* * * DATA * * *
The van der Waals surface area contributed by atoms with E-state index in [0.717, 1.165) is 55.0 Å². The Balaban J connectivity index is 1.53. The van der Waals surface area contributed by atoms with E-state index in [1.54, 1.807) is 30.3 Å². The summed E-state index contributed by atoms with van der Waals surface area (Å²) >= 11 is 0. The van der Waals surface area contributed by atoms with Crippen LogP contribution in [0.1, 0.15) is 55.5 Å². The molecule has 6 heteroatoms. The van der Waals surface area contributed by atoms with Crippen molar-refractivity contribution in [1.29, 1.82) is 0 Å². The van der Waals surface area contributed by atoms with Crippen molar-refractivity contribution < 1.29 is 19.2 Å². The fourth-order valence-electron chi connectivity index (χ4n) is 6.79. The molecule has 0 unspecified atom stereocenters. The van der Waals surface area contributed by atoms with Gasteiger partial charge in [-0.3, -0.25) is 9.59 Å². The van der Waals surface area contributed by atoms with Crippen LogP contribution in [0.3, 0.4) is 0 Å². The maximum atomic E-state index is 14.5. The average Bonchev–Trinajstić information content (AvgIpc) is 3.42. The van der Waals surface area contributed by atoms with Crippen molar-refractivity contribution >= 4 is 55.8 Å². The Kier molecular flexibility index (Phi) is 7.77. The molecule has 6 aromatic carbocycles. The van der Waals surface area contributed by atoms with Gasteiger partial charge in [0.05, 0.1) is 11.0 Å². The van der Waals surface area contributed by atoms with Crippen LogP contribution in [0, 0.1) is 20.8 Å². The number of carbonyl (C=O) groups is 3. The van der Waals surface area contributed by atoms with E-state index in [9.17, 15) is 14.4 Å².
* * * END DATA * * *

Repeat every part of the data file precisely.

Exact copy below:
The van der Waals surface area contributed by atoms with E-state index in [0.717, 1.165) is 55.0 Å². The Balaban J connectivity index is 1.53. The van der Waals surface area contributed by atoms with E-state index in [1.54, 1.807) is 30.3 Å². The summed E-state index contributed by atoms with van der Waals surface area (Å²) >= 11 is 0. The van der Waals surface area contributed by atoms with Crippen LogP contribution in [0.1, 0.15) is 55.5 Å². The molecule has 6 heteroatoms. The van der Waals surface area contributed by atoms with Crippen molar-refractivity contribution in [1.29, 1.82) is 0 Å². The van der Waals surface area contributed by atoms with Crippen molar-refractivity contribution < 1.29 is 19.2 Å². The fourth-order valence-electron chi connectivity index (χ4n) is 6.79. The molecule has 0 unspecified atom stereocenters. The van der Waals surface area contributed by atoms with Gasteiger partial charge in [-0.3, -0.25) is 9.59 Å². The van der Waals surface area contributed by atoms with Crippen LogP contribution in [0.3, 0.4) is 0 Å². The maximum atomic E-state index is 14.5. The average Bonchev–Trinajstić information content (AvgIpc) is 3.42. The van der Waals surface area contributed by atoms with Crippen molar-refractivity contribution >= 4 is 55.8 Å². The Kier molecular flexibility index (Phi) is 7.77. The molecule has 6 aromatic carbocycles. The van der Waals surface area contributed by atoms with Gasteiger partial charge in [0.05, 0.1) is 11.0 Å². The van der Waals surface area contributed by atoms with Crippen LogP contribution in [0, 0.1) is 20.8 Å². The number of carbonyl (C=O) groups is 3. The van der Waals surface area contributed by atoms with E-state index in [9.17, 15) is 14.4 Å².